District police and local clergy teamed up to hold the third annual East of the River Safety Awareness Day at the Penn Branch Shopping Center in Southeast yesterday.
The daylong event was designed to provide safety information to children and their families and foster better relations between police and residents.
It kicked off with a gospel performance by the Next Generation Band, who along with other performers entertained a steady stream of people who came out under sunny skies for a day of safety education, hot dogs, hamburgers and soft drinks.
ADT Security, Greater Southeast Community Hospital, Metro Transit Authority and Big Brothers and Big Sisters of America were some of the organizations on hand. They offered tables of literature and brochures for the public to look over and were available for questions.
Metropolitan police fingerprinted and photographed children for their parents’ records in case the children are ever lost or abducted.
The event was sponsored by the Metropolitan Police Department and the East of the River Clergy-Police-Community Partnership.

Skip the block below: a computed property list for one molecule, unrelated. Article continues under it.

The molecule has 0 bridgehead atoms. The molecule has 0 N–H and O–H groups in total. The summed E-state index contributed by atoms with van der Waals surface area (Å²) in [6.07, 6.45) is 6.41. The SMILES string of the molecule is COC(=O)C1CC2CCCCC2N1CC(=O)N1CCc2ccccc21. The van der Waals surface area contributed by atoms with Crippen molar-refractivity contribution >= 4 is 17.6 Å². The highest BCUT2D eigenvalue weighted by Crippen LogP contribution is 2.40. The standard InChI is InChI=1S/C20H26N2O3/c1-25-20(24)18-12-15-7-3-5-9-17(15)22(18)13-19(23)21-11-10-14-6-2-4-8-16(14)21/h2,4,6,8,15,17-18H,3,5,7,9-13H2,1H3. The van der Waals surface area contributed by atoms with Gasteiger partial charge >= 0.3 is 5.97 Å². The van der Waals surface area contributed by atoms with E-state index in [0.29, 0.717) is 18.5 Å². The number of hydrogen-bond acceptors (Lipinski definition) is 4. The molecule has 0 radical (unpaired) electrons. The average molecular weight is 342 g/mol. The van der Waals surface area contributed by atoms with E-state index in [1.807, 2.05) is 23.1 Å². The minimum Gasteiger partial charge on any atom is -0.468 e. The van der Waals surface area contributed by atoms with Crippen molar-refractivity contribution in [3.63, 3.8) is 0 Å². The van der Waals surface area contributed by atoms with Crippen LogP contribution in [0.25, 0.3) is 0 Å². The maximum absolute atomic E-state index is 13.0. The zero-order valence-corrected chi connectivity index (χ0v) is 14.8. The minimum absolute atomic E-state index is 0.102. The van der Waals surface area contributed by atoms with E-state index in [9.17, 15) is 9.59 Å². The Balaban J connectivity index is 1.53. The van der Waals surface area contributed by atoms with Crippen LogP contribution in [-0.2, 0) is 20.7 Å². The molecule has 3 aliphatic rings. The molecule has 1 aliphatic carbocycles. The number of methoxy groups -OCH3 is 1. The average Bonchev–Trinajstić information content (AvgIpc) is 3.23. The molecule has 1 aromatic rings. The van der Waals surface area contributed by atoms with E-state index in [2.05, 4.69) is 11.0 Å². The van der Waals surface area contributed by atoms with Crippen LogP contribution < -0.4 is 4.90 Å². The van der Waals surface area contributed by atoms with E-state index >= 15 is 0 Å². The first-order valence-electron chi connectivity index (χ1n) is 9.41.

“This is an outstanding event because it brings the community together and it provides a way to bridge a gap between MPD agencies, the community and the church,” said Harvey Cannon, who emceed the event along with Police Officer Chante Brodie.
“It’s also an opportunity to get the children involved at a young age with the community and the MPD, so they can see the police as their friends,” Mr. Cannon, 45, said.
Police cruisers, fire engines, a vintage metro bus and a police car with the license plate “KIDS1” sat in the parking lot for the children to inspect. Bike helmets and car seats for toddlers were handed out free of charge.
Amanda Burba, who moved to the District six months ago from Indianapolis, said she supports the team effort of the police, clergy and the Southeast community.
“Oftentimes, people think the police are intimidating, but at events like this one you get the opportunity to see that they aren’t,” Ms. Burba, 23, said.
Ms. Burba brought a neighbor’s two children. One of the little boys wore his new bike helmet while the other admired his new identification card, compliments of the District police.
Gregory Dawkins, 30, step master for “Basis: Brothers and Sisters in Step for Christ,” at Matthews Memorial Baptist Church in Southeast, said his group has been coming to the event for the past two years and that he wouldn’t have missed the chance to perform.
“There are so many different ways to praise the Lord. Young people may not be into hymnals or spirituals, but they understand rhythm and they enjoy dance and stepping,” he said before his group appeared on stage.